I have never called anyone mom before. Those are the words of a 13 year old boy who was a resident at Casa De La Esperanza in Northern Mexico prior to being reunited with his biological mother. Casa is a children’s home that provides residential care for about 50 children. There are infants and there are teenagers in that group. The median age is 7. 31% of the children have no clue as to the identity of either one of their parents. 78% have no regular visitors.
The 13 year boy that have never called anyone mom is rare. As a resutlt of several extraordinary events, his mother was able be to reunited with him. But that is a rare story. Last summer the Home took in two very small children that were found abandoned in a city park. The kids could not even provide their names or their birthdates.
Last Sunday was hosted Gil Sanchez as a guest speaker at church. Gil and his wife Becky have directed Casa De La Esperanza since 1998. The improvements made to the facilities are beyond description. The love and nurture the Sanchez family and numerous others have provided is to be commended.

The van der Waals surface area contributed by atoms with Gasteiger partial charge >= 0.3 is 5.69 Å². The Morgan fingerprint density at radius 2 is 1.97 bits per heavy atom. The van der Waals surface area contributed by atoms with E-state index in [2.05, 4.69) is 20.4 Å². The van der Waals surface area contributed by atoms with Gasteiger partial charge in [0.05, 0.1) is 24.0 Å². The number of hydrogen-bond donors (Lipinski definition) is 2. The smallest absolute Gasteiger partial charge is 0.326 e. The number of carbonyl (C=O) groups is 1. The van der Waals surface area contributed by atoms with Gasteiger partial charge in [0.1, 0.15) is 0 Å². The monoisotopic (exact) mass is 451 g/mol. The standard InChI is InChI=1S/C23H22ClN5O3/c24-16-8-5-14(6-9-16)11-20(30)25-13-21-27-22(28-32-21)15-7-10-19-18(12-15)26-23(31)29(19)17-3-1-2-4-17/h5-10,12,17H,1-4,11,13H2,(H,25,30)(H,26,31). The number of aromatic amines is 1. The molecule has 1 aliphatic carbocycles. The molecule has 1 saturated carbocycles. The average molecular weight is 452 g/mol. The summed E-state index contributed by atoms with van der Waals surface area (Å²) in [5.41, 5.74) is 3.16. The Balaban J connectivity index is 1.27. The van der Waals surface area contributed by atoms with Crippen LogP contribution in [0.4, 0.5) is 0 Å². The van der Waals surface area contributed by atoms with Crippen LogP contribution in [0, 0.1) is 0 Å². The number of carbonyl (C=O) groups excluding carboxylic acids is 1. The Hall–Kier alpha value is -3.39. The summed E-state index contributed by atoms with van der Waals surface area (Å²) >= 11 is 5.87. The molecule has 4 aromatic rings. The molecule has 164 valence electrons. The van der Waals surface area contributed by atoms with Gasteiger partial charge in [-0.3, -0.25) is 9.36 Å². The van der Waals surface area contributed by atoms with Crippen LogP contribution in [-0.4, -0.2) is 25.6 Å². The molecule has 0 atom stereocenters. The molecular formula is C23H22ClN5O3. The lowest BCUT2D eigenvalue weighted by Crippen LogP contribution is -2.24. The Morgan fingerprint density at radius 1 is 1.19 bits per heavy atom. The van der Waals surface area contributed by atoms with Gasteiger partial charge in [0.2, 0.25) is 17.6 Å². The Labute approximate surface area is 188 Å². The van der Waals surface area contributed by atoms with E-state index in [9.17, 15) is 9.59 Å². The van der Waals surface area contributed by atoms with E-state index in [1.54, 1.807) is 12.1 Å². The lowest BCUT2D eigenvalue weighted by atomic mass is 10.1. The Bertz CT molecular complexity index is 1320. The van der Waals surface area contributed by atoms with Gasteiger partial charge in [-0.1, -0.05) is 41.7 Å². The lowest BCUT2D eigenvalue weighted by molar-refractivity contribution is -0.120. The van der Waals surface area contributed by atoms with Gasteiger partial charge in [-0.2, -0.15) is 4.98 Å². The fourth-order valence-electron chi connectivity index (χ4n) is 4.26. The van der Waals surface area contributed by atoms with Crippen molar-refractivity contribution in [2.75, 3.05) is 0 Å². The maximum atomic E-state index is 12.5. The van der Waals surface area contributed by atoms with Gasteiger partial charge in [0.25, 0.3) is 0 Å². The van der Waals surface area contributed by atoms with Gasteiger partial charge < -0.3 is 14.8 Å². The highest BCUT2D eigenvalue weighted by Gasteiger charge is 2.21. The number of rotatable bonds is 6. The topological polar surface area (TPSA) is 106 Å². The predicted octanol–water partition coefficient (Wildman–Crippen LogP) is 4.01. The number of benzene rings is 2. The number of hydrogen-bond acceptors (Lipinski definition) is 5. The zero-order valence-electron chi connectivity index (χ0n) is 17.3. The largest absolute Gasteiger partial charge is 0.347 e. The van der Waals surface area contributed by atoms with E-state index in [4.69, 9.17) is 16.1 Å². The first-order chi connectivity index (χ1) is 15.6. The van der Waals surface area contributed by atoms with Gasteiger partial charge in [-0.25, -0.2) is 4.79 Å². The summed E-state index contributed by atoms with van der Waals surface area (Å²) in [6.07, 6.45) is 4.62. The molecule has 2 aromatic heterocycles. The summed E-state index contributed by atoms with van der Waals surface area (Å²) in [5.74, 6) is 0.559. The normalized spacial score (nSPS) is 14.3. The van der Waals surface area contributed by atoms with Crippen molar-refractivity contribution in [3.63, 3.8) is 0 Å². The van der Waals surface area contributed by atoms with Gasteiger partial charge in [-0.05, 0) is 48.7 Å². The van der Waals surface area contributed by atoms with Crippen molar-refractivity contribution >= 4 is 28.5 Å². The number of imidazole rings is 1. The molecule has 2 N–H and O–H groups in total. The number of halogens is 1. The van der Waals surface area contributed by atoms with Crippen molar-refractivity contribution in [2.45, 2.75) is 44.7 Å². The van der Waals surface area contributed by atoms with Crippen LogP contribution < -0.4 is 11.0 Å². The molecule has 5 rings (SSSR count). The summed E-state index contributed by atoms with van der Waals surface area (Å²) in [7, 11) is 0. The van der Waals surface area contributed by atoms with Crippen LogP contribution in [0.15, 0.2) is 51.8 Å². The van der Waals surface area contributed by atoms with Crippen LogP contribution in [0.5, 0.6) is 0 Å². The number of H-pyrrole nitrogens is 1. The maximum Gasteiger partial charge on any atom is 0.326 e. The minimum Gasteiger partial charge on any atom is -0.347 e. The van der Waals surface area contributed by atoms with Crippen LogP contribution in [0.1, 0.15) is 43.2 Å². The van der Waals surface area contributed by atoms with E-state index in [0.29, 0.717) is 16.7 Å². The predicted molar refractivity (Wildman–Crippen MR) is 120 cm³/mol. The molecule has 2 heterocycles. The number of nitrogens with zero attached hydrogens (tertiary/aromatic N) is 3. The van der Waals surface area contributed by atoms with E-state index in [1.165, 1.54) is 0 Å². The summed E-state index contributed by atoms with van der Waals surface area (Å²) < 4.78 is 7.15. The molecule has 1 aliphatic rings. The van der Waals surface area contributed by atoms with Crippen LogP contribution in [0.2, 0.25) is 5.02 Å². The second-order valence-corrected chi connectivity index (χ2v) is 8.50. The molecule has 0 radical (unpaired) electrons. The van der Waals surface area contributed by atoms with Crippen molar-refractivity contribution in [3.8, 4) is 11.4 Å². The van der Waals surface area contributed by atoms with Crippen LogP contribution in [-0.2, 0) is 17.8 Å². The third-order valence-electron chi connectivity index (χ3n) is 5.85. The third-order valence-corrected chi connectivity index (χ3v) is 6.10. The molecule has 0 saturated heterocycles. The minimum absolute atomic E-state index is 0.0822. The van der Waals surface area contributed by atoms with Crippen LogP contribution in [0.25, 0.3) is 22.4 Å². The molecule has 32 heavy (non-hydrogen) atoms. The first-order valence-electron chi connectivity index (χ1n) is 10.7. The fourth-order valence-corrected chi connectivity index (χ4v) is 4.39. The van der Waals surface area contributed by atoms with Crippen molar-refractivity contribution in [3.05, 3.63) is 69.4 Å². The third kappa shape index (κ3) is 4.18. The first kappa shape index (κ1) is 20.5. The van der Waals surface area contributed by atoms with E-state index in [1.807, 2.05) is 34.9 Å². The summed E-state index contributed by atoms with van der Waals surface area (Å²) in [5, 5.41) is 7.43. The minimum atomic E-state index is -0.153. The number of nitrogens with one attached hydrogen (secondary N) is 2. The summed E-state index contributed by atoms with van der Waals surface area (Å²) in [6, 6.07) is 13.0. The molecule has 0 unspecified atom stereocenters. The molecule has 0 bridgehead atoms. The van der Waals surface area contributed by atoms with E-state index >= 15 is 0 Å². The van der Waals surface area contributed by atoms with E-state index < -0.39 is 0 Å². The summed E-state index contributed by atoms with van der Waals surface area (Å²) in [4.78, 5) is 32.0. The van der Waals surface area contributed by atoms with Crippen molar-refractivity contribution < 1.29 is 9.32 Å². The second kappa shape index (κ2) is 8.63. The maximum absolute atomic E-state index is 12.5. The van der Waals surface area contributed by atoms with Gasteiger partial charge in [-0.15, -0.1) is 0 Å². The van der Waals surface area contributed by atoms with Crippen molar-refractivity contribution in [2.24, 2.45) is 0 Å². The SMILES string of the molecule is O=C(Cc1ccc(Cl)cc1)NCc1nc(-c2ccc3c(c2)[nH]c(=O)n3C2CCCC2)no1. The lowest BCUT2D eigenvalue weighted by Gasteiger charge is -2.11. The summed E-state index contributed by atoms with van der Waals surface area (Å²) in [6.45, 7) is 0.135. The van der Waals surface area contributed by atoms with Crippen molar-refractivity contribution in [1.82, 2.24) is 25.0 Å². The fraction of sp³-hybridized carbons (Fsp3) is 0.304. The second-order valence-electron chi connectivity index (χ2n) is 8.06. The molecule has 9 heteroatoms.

As I listened to Gil, I was truly convicted. In recent years, I have struggled with the array of mistakes I have made as a father. I have agonized over poor choices and misplaced priorities. Gil’s comments about the chilren they serve reminded me of two important principles that apply to a lot of us that have been fathers for a few years.
As long as I am breathing, I can improve as a father. Two of my children are grown and out of the house. But I am still their father. I can still employ my paternal skills
I am surrounded byildren who have never called anyone dad. I feel called to reach out to those kids. Over 22 years of being a father should count for something!
Who do you know that has never had anyone to call “mom” or “dad?”